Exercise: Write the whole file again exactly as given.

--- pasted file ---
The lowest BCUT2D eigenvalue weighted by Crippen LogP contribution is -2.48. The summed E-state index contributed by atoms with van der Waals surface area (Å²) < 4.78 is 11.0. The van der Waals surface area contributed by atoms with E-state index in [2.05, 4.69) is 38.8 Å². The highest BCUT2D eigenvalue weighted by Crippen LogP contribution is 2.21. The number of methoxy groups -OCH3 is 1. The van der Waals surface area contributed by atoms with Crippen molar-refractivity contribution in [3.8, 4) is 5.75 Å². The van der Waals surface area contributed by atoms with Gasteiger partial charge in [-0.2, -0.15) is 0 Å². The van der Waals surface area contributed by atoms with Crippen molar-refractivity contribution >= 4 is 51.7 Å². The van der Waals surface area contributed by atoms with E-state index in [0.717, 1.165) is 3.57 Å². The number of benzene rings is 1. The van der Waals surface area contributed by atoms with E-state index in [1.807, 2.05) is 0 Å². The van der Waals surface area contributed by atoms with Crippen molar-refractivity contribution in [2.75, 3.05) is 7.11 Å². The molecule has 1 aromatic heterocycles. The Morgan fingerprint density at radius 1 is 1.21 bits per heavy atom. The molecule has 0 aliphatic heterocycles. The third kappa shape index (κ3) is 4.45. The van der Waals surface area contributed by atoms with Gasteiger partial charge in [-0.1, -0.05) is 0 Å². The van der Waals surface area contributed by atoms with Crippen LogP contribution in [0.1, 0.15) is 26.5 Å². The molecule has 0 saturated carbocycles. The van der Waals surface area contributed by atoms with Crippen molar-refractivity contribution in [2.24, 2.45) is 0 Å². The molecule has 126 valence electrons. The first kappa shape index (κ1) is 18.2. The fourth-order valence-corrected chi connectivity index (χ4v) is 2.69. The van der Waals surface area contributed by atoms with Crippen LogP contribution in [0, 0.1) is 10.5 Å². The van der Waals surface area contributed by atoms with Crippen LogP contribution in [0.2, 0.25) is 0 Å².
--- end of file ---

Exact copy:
The lowest BCUT2D eigenvalue weighted by Crippen LogP contribution is -2.48. The summed E-state index contributed by atoms with van der Waals surface area (Å²) < 4.78 is 11.0. The van der Waals surface area contributed by atoms with E-state index in [2.05, 4.69) is 38.8 Å². The highest BCUT2D eigenvalue weighted by Crippen LogP contribution is 2.21. The number of methoxy groups -OCH3 is 1. The van der Waals surface area contributed by atoms with Crippen molar-refractivity contribution in [3.8, 4) is 5.75 Å². The van der Waals surface area contributed by atoms with Gasteiger partial charge in [-0.2, -0.15) is 0 Å². The van der Waals surface area contributed by atoms with Crippen molar-refractivity contribution >= 4 is 51.7 Å². The van der Waals surface area contributed by atoms with E-state index in [0.717, 1.165) is 3.57 Å². The number of benzene rings is 1. The van der Waals surface area contributed by atoms with E-state index in [1.807, 2.05) is 0 Å². The van der Waals surface area contributed by atoms with Crippen molar-refractivity contribution in [2.75, 3.05) is 7.11 Å². The molecule has 1 aromatic heterocycles. The Morgan fingerprint density at radius 1 is 1.21 bits per heavy atom. The molecule has 0 aliphatic heterocycles. The third kappa shape index (κ3) is 4.45. The van der Waals surface area contributed by atoms with Gasteiger partial charge in [-0.1, -0.05) is 0 Å². The van der Waals surface area contributed by atoms with Crippen LogP contribution in [0.1, 0.15) is 26.5 Å². The molecule has 0 saturated carbocycles. The van der Waals surface area contributed by atoms with Crippen molar-refractivity contribution in [2.24, 2.45) is 0 Å². The molecule has 126 valence electrons. The first kappa shape index (κ1) is 18.2. The fourth-order valence-corrected chi connectivity index (χ4v) is 2.69. The van der Waals surface area contributed by atoms with Crippen LogP contribution in [0, 0.1) is 10.5 Å². The van der Waals surface area contributed by atoms with Crippen LogP contribution in [0.2, 0.25) is 0 Å².